April 22, 2014
Featured by Fast Company.
So-called “smart” cities and communities are sprouting around the world, from the urban laboratory that is the Spanish port city of Santander to a huge residential energy research project that has been running for years in Austin, Texas.
Now a new “quantified community” built from scratch is taking shape, and it’s on the biggest stage yet: The Hudson Yards, the largest private real estate project ever in the United States, which began construction on Manhattan’s underdeveloped West Side last year.
When all stages are completed, the 65,000 people daily who pass through the Hudson Yards’ office towers, residences, shops, restaurants, hotel, public school, and public open space will contribute to a massive stream of data intended to help answer the big questions about how cities of the future should be managed.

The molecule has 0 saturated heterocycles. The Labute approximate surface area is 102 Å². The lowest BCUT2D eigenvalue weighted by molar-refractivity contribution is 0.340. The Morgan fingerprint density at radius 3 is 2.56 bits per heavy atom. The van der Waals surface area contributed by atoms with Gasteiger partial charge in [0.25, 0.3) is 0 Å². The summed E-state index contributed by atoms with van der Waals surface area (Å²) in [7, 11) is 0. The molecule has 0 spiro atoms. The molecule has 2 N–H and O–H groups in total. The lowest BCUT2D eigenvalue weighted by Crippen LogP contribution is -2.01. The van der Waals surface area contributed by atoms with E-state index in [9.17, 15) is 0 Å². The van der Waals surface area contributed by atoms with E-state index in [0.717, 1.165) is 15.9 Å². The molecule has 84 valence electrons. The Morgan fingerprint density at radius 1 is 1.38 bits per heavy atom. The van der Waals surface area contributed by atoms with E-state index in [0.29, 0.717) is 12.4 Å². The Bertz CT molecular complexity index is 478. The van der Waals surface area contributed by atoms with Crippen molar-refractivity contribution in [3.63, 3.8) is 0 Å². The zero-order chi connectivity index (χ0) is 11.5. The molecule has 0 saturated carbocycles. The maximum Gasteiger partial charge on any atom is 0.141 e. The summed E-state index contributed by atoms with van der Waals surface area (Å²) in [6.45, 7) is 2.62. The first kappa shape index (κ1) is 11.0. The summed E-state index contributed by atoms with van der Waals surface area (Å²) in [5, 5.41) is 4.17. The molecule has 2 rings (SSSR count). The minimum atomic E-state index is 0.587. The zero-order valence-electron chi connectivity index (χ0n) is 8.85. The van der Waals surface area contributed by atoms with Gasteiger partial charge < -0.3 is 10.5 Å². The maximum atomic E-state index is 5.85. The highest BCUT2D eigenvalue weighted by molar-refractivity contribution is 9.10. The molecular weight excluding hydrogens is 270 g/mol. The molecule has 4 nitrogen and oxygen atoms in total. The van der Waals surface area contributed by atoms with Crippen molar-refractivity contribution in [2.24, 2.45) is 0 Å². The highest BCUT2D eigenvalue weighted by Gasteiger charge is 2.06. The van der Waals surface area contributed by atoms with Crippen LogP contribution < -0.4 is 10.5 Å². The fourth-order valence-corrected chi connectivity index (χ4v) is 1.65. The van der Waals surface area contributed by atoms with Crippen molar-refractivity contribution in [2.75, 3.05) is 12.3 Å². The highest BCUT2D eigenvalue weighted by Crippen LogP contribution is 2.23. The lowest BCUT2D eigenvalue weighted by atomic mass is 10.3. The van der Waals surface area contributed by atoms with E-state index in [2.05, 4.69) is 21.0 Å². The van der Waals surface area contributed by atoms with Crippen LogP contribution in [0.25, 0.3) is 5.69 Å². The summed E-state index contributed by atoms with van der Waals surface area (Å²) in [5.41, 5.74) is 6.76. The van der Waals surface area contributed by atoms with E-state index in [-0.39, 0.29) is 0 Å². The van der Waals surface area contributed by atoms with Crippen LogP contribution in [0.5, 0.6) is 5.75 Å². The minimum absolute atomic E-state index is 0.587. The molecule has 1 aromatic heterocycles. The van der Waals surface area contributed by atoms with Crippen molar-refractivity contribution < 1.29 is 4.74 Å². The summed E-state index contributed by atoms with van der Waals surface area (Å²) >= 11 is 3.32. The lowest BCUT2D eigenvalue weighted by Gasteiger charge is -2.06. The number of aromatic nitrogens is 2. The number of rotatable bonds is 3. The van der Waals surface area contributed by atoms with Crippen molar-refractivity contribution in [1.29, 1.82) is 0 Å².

“What is really unprecedented is the scale of the development and the fact that it is being built from the ground up,” says Constantine Kontokosta, deputy director at NYU’s Center for Urban Science and Progress. “It really started from the question: If we could know anything about the city, what would we want to know and how could we do a better job at measuring the pace of life?”
NYU is collaborating with the two developers of Hudson Yards–the Related Companies and Oxford Properties Group–to create a “data-rich research environment” that will feed information about everything from air quality to how many steps residents take each day.